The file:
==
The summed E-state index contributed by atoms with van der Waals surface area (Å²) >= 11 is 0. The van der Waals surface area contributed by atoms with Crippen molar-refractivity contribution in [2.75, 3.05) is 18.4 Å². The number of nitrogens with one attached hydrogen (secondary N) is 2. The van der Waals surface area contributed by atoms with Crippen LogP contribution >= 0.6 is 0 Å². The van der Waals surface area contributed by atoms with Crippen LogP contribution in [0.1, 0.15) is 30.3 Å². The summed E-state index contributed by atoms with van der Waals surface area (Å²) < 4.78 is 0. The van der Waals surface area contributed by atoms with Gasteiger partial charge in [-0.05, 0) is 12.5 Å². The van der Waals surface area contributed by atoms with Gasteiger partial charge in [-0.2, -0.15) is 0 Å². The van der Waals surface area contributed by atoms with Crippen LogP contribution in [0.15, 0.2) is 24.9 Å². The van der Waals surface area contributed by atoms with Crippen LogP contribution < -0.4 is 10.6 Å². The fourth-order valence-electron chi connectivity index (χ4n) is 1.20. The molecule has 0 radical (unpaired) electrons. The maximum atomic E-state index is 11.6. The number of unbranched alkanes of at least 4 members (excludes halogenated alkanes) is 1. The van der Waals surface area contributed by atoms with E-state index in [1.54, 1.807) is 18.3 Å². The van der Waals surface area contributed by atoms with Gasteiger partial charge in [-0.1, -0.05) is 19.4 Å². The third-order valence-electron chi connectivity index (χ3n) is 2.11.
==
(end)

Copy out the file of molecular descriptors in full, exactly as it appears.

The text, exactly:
The summed E-state index contributed by atoms with van der Waals surface area (Å²) >= 11 is 0. The van der Waals surface area contributed by atoms with Crippen molar-refractivity contribution in [2.75, 3.05) is 18.4 Å². The number of nitrogens with one attached hydrogen (secondary N) is 2. The van der Waals surface area contributed by atoms with Crippen LogP contribution >= 0.6 is 0 Å². The van der Waals surface area contributed by atoms with Crippen LogP contribution in [0.1, 0.15) is 30.3 Å². The summed E-state index contributed by atoms with van der Waals surface area (Å²) < 4.78 is 0. The van der Waals surface area contributed by atoms with Gasteiger partial charge in [-0.05, 0) is 12.5 Å². The van der Waals surface area contributed by atoms with Gasteiger partial charge in [-0.2, -0.15) is 0 Å². The van der Waals surface area contributed by atoms with Crippen LogP contribution in [0.15, 0.2) is 24.9 Å². The van der Waals surface area contributed by atoms with Crippen LogP contribution < -0.4 is 10.6 Å². The fourth-order valence-electron chi connectivity index (χ4n) is 1.20. The molecule has 0 radical (unpaired) electrons. The maximum atomic E-state index is 11.6. The number of unbranched alkanes of at least 4 members (excludes halogenated alkanes) is 1. The van der Waals surface area contributed by atoms with E-state index in [1.54, 1.807) is 18.3 Å². The van der Waals surface area contributed by atoms with Gasteiger partial charge in [-0.1, -0.05) is 19.4 Å². The third-order valence-electron chi connectivity index (χ3n) is 2.11.